Word ‘chaos’ deleted from dictionary, forcing journalists to think of something else

November 20, 2013

The word ‘chaos’ has been removed from the Oxford English Dictionary in a bid to make journalists think of other ways to describe things.

Original OED editor Sir James Murrary compiled the Dictionary from millions of slips of paper. Utter chaos.

Reporters genuinely describing chaos will now have to use longer phrases such as ‘complete disorder and confusion’.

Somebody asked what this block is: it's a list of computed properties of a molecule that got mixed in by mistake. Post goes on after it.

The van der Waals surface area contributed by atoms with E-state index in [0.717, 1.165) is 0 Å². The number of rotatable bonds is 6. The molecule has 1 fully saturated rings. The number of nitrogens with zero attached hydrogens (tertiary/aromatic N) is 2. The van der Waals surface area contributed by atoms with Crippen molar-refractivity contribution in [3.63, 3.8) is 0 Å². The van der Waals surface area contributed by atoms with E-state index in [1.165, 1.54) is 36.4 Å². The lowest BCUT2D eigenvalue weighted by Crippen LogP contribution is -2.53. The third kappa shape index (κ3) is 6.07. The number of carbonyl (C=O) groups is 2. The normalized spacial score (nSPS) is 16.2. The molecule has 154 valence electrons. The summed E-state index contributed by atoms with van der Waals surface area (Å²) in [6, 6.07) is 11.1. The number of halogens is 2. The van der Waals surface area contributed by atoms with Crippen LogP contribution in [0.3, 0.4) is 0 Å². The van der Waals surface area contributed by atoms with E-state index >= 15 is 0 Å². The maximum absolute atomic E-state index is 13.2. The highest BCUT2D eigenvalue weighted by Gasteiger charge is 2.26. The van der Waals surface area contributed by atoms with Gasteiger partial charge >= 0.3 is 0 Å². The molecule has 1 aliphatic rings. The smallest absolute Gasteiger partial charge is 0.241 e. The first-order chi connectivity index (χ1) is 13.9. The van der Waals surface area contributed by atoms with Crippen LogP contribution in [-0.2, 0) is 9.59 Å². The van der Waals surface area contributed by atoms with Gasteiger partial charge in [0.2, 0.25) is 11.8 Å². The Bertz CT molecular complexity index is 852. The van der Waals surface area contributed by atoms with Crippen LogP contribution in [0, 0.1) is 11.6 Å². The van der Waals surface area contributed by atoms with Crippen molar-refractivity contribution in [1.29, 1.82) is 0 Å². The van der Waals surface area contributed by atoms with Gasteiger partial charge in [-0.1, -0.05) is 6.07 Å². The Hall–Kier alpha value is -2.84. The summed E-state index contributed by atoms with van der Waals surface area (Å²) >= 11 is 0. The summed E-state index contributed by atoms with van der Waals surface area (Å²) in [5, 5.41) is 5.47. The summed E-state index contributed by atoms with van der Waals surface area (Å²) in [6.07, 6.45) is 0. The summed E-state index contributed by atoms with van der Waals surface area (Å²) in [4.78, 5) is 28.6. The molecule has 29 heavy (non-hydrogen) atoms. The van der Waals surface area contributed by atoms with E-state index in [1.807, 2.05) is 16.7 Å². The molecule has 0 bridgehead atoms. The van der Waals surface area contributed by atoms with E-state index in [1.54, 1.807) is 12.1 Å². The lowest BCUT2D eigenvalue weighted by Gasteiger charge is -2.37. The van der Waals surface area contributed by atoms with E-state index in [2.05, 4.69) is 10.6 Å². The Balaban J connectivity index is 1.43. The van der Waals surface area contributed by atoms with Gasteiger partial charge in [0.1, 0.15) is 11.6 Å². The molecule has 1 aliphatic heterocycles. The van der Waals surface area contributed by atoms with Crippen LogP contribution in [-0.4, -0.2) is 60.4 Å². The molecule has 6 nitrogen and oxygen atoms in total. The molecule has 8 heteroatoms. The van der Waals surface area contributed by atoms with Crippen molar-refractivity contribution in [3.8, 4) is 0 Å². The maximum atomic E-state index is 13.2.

OED editors hope the move will lure journalists describing something else into using another word.

Victoria Coren: really boring

Editors first considered redefining chaos as ‘the state of being described by a journalist’ but rejected the idea on the grounds they would have to do the same with ‘troubled’.

The move has caused mayhem for mathematicians studying complete disorder and confusion theory.

It’s understood OED editors have also considered ending a series of other words, including ‘move’, ‘bid’ and ‘after’ after its use by journalists after every sentence clause.

OED spokesman Neville Slacks refused to comment.

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